Parade, Hoboken, New Jersey (1955) by Robert Frank
This week I viewed Looking In: Robert Frank’s The Americans at the Metropolitan Museum of Art. I have long appreciated how Frank harnessed his wanderlust to create powerful work. This was an opportunity to reflect on how the formal iconoclasm that Frank expressed in The Americans became a classic and enduring style of photography.
Alan Solomon's essay, The New Art, describes how Beat Generation artists distinguished themselves from their predecessors, the Abstract Expressionists. Beats decided to return to depicting human figures and the environment. While some people hoped that this new figurative art would resolve the dilemmas posed by abstraction, it initially frustrated art critics and the general public. Instead of producing new and uplifting images of humanity to assuage the anxieties caused by the Cold War, Solomon observes that Beats depicted “contemporary man [...] as a disrupted, contorted victim of the modern cataclysm, torn by forces of a magnitude beyond his comprehension, a grim figure, full of despair and anguish, entirely without hope" (Solomon 77).
It is ironic that one of the most famous photography books about United States was first published in France in 1958 because it was difficult to find an American publisher. Furthermore, when The Americans was published a year later, it was criticized for being un-American. Since then, it has been heralded as a critical document of American history and Frank’s style of capturing visually spare yet highly emotional imagery has become associated with intimacy and truth-telling.
This negative view was primarily derived from how the Beat generation seemed to attack conventional ideas about art. Solomon explains that by presenting “familiar, public and often disquieting" subjects and advocating that artists integrate their lives with their art work, Beats challenged the view of art as an otherworldly activity with sacred and moral connotations (79). For example, Frank produced The Americans by spending a year making a series of cross-country road trips either on his own or with his young family. He covered 10,000 miles in a used Ford and with maps from The American Auto Club (Feeney). When he stopped in a particular location, Frank had a simple routine and made sure to be as unobtrusive as possible. He described his method thusly, “I go into post offices, Woolworths, 10 cent shops, bus stations. I sleep in cheap hotels. Around 7 in the morning I go to a nearby bar. I work all the time. I don't speak much"(Lane). It enabled him to capture images of people in their most unguarded moments and present scenarios that lacked an easy resolution. Frank’s commitment to realism resulted in photos that displayed the complexity and transience of life.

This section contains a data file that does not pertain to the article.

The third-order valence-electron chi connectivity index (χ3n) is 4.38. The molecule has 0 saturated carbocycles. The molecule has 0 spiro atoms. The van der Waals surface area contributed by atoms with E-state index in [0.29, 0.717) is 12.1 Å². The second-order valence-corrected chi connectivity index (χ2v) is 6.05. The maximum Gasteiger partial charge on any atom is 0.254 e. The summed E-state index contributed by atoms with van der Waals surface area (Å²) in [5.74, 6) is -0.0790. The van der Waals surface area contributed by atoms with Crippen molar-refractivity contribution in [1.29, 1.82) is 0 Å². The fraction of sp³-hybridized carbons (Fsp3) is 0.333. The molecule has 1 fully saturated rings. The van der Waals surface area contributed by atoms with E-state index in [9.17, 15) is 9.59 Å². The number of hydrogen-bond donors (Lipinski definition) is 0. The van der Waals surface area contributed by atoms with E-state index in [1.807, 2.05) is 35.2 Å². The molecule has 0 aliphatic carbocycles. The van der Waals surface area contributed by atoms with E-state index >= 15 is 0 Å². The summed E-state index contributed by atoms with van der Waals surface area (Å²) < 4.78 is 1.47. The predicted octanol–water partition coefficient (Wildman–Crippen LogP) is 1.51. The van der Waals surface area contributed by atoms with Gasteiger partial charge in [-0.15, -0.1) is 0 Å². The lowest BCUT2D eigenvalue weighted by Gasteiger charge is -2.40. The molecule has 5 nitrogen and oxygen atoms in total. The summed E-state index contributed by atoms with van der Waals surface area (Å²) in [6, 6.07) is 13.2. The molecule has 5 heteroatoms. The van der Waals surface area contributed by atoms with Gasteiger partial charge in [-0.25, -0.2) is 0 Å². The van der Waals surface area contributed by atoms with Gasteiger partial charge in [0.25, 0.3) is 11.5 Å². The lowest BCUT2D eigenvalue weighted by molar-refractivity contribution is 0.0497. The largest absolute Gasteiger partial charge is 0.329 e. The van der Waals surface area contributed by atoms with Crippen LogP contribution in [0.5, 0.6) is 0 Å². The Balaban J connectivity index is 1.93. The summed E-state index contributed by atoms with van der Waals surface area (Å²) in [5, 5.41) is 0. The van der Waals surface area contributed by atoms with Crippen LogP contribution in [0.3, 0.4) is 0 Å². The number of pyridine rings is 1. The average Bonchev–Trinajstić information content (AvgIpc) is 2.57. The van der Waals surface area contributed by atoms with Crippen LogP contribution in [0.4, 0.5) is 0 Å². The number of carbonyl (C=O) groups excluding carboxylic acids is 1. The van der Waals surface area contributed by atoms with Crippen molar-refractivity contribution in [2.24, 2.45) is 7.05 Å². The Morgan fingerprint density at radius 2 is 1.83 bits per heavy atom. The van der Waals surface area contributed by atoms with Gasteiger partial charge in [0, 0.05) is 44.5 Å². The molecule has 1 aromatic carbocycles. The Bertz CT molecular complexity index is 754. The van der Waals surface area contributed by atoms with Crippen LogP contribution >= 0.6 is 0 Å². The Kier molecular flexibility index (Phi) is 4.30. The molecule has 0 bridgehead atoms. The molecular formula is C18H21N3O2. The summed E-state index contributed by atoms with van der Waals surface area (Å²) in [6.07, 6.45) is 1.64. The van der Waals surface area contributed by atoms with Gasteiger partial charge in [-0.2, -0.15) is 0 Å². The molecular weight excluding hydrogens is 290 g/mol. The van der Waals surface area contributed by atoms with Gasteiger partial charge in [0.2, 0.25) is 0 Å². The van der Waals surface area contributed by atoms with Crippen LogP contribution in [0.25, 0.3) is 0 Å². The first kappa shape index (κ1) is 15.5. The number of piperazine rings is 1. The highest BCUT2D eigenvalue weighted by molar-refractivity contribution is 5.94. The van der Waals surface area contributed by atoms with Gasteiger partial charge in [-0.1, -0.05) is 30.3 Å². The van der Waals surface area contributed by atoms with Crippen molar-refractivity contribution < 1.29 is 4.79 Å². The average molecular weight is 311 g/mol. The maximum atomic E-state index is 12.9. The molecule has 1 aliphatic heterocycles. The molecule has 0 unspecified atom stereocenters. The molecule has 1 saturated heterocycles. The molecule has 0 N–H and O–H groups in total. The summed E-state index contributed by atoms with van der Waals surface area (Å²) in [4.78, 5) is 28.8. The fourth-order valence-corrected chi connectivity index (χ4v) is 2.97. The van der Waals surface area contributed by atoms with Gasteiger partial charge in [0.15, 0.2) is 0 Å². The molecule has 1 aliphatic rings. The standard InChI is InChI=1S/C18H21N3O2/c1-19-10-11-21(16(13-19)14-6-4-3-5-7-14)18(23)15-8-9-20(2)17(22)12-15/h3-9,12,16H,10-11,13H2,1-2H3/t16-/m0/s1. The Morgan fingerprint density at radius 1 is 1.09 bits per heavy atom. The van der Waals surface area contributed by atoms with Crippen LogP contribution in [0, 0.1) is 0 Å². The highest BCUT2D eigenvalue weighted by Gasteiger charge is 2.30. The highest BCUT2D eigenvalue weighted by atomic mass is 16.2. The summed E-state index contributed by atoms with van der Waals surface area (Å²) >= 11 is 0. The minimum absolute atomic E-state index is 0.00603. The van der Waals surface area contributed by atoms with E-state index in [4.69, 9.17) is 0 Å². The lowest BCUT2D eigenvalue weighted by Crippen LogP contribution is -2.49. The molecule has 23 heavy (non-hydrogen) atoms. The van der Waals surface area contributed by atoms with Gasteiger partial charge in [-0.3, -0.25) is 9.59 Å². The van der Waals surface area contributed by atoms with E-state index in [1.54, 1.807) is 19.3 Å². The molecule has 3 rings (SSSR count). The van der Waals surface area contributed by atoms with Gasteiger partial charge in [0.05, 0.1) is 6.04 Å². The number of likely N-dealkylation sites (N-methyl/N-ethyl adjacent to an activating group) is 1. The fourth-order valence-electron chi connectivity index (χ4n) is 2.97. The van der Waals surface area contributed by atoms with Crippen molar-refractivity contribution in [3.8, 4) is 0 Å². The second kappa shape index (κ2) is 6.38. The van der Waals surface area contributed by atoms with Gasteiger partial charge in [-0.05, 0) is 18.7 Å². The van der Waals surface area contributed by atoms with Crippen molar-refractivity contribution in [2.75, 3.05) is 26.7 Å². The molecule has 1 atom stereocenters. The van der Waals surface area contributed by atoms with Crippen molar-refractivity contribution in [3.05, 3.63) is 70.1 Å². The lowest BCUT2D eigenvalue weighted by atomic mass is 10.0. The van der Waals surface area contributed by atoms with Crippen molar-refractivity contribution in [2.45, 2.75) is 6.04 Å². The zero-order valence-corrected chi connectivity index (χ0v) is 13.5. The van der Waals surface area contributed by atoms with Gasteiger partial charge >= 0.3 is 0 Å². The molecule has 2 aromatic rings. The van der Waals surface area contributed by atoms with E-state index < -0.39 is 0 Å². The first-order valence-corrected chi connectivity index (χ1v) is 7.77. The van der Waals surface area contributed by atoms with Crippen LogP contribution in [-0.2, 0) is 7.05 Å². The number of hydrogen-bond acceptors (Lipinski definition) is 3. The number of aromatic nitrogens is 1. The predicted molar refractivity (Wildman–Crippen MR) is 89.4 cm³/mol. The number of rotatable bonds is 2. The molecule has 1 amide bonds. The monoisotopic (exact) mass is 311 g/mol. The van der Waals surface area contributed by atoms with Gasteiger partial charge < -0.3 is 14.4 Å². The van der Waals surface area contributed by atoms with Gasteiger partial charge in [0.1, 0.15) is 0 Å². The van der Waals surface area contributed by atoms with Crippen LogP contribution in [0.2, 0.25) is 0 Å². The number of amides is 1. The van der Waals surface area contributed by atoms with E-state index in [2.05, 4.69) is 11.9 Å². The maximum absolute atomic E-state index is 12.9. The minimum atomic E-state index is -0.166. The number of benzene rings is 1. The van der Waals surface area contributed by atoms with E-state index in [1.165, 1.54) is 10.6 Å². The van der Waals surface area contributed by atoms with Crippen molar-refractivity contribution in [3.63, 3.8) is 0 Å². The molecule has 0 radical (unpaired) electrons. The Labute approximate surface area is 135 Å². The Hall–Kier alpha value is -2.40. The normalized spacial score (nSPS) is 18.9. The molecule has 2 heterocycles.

Trolley—New Orleans (1955) by Robert Frank
Frank was also gifted at picking up on things that others missed: moments of joy, despair, anxiety and what was unfair and overlooked. Through its display of passengers sitting in segregated seats, the photograph, Trolley—New Orleans, shows a range of human expressions while also matter-of factly depicting life under Jim Crowe. The other things he recorded were as glaring as his observation of how impressive, mysterious, and mythical daily life in America already was. Beat Generation writer Jack Kerouac singled out the photo U.S. 285, New Mexico, and described it as a “long shot of night road arrowing forlorn into immensities and flat of impossible-to-believe America in New Mexico under the prisoner moon" (Lane).
U.S. 285, New Mexico (1955) by Robert Frank
Frank’s imperfect and vulnerable vision of Americans (from a range of social classes and ages) provided America with a new iconography. Fifty years ago, Frank’s work was read as a scathing and depraved social attack, now it is seen as a testimony. As one of the Beat Generation’s most impressive artistic achievements, The Americans demonstrates how emotionally honest portrayals of humanity can be beautiful.
Feeney, Mark. "Photographer Robert Frank’s landmark ‘The Americans’ revisited."Boston.com. The Boston Globe, 29 Nov. 2009. Web. 4 Dec. 2009. <http://www.boston.com/ae/theater_arts/articles/2009/11/29/photographer_robert_franks_landmark_the_americans_revisited/>
Lane, Anthony. "Robert Frank’s The Americans review." The New Yorker. The New Yorker, 14 Sept. 2009. Web. 4 Dec. 2009. <http://www.newyorker.com/reporting/2009/09/14/090914fa_fact_lane?printable=true>.
Solomon, Alan. “The New Art.” Artists, Critics, Context: Readings in and Around American Art since 1945. Ed. Paul F. Fabozzi. Alexandria, VA: Prentice Hall, 2001. Print.